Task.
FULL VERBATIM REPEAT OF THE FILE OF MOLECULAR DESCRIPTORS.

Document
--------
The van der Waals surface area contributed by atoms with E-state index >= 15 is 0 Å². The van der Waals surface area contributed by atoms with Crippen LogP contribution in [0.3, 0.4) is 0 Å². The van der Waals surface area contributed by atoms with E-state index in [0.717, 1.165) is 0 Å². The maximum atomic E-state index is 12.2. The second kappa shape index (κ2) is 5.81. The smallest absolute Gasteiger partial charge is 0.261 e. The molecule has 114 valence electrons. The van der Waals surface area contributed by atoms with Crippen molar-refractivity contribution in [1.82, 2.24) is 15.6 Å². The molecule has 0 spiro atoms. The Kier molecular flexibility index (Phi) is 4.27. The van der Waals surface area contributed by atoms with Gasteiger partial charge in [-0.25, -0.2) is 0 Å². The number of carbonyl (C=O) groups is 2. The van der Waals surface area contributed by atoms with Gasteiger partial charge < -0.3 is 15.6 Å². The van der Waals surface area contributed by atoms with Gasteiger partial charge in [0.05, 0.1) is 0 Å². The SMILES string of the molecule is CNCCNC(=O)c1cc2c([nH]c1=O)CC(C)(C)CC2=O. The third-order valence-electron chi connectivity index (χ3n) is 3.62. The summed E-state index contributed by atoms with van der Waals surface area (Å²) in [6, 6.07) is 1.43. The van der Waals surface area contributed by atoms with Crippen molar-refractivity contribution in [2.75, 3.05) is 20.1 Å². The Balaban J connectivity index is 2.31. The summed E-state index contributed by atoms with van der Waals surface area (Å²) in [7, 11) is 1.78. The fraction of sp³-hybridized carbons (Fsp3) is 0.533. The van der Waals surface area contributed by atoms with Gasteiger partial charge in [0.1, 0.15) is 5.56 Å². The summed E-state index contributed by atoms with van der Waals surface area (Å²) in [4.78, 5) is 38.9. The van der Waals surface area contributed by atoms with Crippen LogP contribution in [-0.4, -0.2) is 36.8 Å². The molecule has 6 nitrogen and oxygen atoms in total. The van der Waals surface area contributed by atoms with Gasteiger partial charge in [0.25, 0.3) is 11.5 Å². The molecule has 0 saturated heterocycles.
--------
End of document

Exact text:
The van der Waals surface area contributed by atoms with E-state index >= 15 is 0 Å². The van der Waals surface area contributed by atoms with Crippen LogP contribution in [0.3, 0.4) is 0 Å². The van der Waals surface area contributed by atoms with E-state index in [0.717, 1.165) is 0 Å². The maximum atomic E-state index is 12.2. The second kappa shape index (κ2) is 5.81. The smallest absolute Gasteiger partial charge is 0.261 e. The molecule has 114 valence electrons. The van der Waals surface area contributed by atoms with Crippen molar-refractivity contribution in [1.82, 2.24) is 15.6 Å². The molecule has 0 spiro atoms. The Kier molecular flexibility index (Phi) is 4.27. The van der Waals surface area contributed by atoms with Gasteiger partial charge in [-0.25, -0.2) is 0 Å². The number of carbonyl (C=O) groups is 2. The van der Waals surface area contributed by atoms with Gasteiger partial charge < -0.3 is 15.6 Å². The van der Waals surface area contributed by atoms with Gasteiger partial charge in [0.05, 0.1) is 0 Å². The SMILES string of the molecule is CNCCNC(=O)c1cc2c([nH]c1=O)CC(C)(C)CC2=O. The third-order valence-electron chi connectivity index (χ3n) is 3.62. The summed E-state index contributed by atoms with van der Waals surface area (Å²) in [6, 6.07) is 1.43. The van der Waals surface area contributed by atoms with Crippen molar-refractivity contribution in [2.75, 3.05) is 20.1 Å². The Balaban J connectivity index is 2.31. The summed E-state index contributed by atoms with van der Waals surface area (Å²) in [7, 11) is 1.78. The fraction of sp³-hybridized carbons (Fsp3) is 0.533. The van der Waals surface area contributed by atoms with Gasteiger partial charge in [0.1, 0.15) is 5.56 Å². The summed E-state index contributed by atoms with van der Waals surface area (Å²) in [4.78, 5) is 38.9. The van der Waals surface area contributed by atoms with Crippen LogP contribution in [-0.4, -0.2) is 36.8 Å². The molecule has 6 nitrogen and oxygen atoms in total. The van der Waals surface area contributed by atoms with Gasteiger partial charge in [0.25, 0.3) is 11.5 Å². The molecule has 0 saturated heterocycles.